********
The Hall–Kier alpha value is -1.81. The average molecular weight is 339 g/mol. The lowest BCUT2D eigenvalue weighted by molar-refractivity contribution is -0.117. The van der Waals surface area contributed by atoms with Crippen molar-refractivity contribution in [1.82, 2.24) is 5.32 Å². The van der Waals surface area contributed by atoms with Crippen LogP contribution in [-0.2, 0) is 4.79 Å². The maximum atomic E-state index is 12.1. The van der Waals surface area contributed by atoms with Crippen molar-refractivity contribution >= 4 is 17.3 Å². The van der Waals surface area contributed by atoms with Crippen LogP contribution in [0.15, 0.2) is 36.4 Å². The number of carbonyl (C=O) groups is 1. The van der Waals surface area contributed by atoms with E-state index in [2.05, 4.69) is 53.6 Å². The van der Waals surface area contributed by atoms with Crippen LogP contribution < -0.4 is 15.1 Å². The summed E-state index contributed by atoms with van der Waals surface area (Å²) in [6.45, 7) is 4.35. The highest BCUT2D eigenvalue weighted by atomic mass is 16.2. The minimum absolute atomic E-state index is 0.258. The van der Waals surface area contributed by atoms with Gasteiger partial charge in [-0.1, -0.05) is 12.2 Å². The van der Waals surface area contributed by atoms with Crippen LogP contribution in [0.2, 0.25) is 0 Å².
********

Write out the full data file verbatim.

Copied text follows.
The Hall–Kier alpha value is -1.81. The average molecular weight is 339 g/mol. The lowest BCUT2D eigenvalue weighted by molar-refractivity contribution is -0.117. The van der Waals surface area contributed by atoms with Crippen molar-refractivity contribution in [1.82, 2.24) is 5.32 Å². The van der Waals surface area contributed by atoms with Crippen LogP contribution in [-0.2, 0) is 4.79 Å². The maximum atomic E-state index is 12.1. The van der Waals surface area contributed by atoms with Crippen molar-refractivity contribution >= 4 is 17.3 Å². The van der Waals surface area contributed by atoms with Crippen LogP contribution in [0.15, 0.2) is 36.4 Å². The number of carbonyl (C=O) groups is 1. The van der Waals surface area contributed by atoms with E-state index in [2.05, 4.69) is 53.6 Å². The van der Waals surface area contributed by atoms with Crippen LogP contribution < -0.4 is 15.1 Å². The summed E-state index contributed by atoms with van der Waals surface area (Å²) in [6.45, 7) is 4.35. The highest BCUT2D eigenvalue weighted by atomic mass is 16.2. The minimum absolute atomic E-state index is 0.258. The van der Waals surface area contributed by atoms with Gasteiger partial charge in [-0.1, -0.05) is 12.2 Å². The van der Waals surface area contributed by atoms with Crippen LogP contribution in [0.2, 0.25) is 0 Å².